We could sit here all day and debate conspiracy theories. I have acquaintances that say they know who it is (Don’t we all?), and it’s not him. Personally, I believe it’s a collective of which del Naja is definitely a part of. It could be just a lone wolf, but that’s what makes it all the more enigmatic. Nobody really knows. Except King Robbo (ahem), his greatest rival, who claims to have punched his glasses off his face, but he has taken it to the grave.
When the mural appeared on Thursday last week, Hull’s social media activists went into overdrive. The piece, a child, wearing a cape and helmet, brandishing a wooden sword with a pencil attached to it, under the text, ‘Draw the raised bridge!’, immediately had people enrapt. Some people were quick to assume that Hull’s status as City of Culture was behind the choice of location. That may well be true. Another, more plausible reason, is that Hull voted, quite emphatically, to leave the EU, and the mural was clearly a comment on Brexit. Hull is, after all, a gateway to Europe, but the disused bridge remains up, denying freedom of movement. The obvious ‘pen is mightier than the sword’ imagery with the deliberate syntactic misappropriation of ‘raise the drawbridge,’ may well be a comment on us, as a city, being backwards. It may be all of these things or none of these things, but one thing is for certain, Banksy came to Hull to make a Brexit-related statement.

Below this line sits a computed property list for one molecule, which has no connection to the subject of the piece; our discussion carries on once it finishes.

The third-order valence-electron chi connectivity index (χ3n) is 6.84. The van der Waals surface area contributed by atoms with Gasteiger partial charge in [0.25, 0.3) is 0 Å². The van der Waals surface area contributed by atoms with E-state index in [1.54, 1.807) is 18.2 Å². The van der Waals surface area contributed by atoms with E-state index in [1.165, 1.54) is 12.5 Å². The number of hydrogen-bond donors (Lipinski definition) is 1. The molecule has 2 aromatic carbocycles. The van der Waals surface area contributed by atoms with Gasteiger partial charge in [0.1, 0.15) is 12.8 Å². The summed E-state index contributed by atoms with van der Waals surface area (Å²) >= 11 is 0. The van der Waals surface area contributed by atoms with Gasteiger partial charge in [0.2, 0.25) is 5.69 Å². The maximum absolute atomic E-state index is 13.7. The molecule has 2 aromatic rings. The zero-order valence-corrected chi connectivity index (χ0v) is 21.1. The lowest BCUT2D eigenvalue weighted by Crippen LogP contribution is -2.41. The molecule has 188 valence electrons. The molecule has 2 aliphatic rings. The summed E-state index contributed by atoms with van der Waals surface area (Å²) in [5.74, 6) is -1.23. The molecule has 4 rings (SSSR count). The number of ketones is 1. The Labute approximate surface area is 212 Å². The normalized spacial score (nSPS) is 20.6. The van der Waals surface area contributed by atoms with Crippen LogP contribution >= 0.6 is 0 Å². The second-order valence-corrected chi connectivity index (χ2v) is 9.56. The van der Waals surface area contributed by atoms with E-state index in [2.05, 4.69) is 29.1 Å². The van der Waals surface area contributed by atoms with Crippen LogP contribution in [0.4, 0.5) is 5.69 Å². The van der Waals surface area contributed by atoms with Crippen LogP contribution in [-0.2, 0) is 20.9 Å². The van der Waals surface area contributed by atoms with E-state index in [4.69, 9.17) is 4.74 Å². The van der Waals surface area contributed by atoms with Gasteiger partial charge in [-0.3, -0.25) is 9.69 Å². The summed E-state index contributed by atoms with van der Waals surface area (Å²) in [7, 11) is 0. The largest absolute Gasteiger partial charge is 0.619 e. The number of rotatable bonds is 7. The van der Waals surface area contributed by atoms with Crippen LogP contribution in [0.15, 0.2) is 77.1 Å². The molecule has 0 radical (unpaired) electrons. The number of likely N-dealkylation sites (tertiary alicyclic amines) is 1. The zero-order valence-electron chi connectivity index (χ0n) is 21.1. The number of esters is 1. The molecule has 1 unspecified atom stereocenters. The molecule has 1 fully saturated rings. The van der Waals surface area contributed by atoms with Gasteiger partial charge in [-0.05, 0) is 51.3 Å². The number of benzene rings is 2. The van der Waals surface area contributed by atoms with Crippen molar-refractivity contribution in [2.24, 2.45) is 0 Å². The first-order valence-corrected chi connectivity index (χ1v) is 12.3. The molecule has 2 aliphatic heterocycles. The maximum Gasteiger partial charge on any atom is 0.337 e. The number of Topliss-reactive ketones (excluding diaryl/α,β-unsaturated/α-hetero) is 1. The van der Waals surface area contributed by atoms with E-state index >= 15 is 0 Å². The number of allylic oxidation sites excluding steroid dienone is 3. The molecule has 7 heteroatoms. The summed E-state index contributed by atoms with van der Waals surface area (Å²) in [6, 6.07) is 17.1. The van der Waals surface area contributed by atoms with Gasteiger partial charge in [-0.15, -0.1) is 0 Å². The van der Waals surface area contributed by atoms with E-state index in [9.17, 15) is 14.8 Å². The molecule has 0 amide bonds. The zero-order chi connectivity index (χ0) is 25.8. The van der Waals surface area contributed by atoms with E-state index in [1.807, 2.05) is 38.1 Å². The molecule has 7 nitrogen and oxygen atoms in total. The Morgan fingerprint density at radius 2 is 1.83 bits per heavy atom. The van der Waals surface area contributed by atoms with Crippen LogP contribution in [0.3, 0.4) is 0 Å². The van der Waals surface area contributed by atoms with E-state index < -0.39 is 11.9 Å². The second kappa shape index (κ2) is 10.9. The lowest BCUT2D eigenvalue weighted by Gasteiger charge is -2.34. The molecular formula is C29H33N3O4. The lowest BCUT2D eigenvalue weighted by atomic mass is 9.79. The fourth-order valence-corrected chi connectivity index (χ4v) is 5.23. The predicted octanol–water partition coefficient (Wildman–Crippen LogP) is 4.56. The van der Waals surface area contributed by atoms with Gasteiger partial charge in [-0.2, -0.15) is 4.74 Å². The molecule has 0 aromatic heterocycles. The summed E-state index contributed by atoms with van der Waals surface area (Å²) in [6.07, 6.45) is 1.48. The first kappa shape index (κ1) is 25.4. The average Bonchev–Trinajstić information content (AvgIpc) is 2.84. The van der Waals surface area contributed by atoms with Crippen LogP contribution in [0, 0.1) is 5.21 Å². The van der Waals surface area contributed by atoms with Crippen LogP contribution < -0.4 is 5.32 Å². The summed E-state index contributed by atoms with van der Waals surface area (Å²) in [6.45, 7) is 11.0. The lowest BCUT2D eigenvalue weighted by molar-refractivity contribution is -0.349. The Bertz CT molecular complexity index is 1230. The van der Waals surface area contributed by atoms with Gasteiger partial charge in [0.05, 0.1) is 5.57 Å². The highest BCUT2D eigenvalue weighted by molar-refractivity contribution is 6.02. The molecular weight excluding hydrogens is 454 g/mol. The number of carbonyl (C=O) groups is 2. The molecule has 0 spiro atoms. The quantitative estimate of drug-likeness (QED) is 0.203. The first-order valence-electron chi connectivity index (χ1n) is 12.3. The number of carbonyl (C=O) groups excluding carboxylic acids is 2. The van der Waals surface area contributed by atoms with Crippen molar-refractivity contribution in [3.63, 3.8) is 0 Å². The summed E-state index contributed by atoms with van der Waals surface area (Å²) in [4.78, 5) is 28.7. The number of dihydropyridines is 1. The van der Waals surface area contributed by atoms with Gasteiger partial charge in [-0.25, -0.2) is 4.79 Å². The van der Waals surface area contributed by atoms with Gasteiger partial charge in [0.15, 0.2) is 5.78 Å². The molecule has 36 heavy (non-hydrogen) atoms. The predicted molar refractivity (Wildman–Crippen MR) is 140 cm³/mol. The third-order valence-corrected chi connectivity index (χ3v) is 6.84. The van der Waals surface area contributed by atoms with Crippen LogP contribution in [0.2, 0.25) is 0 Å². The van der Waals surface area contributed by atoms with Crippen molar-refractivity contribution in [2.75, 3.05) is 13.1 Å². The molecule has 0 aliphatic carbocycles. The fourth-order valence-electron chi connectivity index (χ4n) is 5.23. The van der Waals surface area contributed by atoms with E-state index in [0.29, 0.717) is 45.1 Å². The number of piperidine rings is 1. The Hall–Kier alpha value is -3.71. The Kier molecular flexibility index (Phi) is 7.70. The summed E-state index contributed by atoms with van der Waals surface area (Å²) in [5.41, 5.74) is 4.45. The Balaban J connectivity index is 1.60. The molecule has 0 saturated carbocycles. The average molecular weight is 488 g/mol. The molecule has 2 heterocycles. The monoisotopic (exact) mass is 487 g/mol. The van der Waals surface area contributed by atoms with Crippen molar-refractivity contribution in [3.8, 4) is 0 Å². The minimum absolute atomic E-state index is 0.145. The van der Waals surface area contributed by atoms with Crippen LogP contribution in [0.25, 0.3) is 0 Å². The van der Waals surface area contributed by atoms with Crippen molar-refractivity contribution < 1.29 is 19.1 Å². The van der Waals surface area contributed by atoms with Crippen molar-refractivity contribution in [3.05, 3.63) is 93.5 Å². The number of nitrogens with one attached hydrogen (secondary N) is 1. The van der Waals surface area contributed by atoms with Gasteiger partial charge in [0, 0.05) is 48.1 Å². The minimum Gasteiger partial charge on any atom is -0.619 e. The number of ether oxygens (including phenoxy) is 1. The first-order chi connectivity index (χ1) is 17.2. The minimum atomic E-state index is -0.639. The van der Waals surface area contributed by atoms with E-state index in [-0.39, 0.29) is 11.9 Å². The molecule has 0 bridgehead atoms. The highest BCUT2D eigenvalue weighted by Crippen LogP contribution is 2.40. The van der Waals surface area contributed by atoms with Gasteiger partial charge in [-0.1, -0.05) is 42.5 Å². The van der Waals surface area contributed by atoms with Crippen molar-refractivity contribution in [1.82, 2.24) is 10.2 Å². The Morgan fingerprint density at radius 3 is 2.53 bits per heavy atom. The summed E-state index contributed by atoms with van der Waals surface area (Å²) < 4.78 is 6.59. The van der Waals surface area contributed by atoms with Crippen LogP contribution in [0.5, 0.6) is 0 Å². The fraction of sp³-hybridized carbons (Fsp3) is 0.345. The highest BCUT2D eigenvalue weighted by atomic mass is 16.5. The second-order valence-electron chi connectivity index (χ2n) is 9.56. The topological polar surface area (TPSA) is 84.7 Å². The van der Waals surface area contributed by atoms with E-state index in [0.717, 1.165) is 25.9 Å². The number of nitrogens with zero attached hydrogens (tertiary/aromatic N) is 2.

Image courtesy of Rich Sharp Wilson: www.facebook.com/groups/weirdretrohull/
What happened next was predictable, but it’s what happened over the following days that made it of global interest.
What do we do when we have grievances to air? We head to social media. Damn right!
It’s not a real Banksy!
Who was this vandal, coming to our city and having a pop at us? In broad daylight! Under our noses!
Wow! There’s a f*cking Banksy in Wincolmlee! We are honoured! And he’s bang on the money!
Those with the opposing opinions locked horns on Facebook quite vociferously. Thread posts ran into the thousands as people duelled it out. It was fascinating. It provoked such strong reactions from polar opposite ends of the spectrum. There was no middle ground. It was vandalism and anti-Hull or it was Art and should be respected as an artistic statement.
Whatever your stance, how exciting is it that a piece of art has provoked such a f*cking buzz? It’s fantastic! It was the number one topic of conversation from Friday to right now. It’s still raging on, but I’ll come to that later. What’s amazing is that it got people mega pumped-up. Yes, you got the usual complainers complaining about something they give zero f*cks about, but for the most part, people were engaging in intelligent debate. I’m by no means an authority on art or even street art, I have an interest, for sure, but it’s not an area of expertise, but it had my attention for four days.
Image courtesy of Jason Fanthorpe: www.facebook.com/JasonFanthorpePhotography/
There were people who were Uber critical of it on an aesthetic or thematic level.
‘Not his best work. He’s sold out.’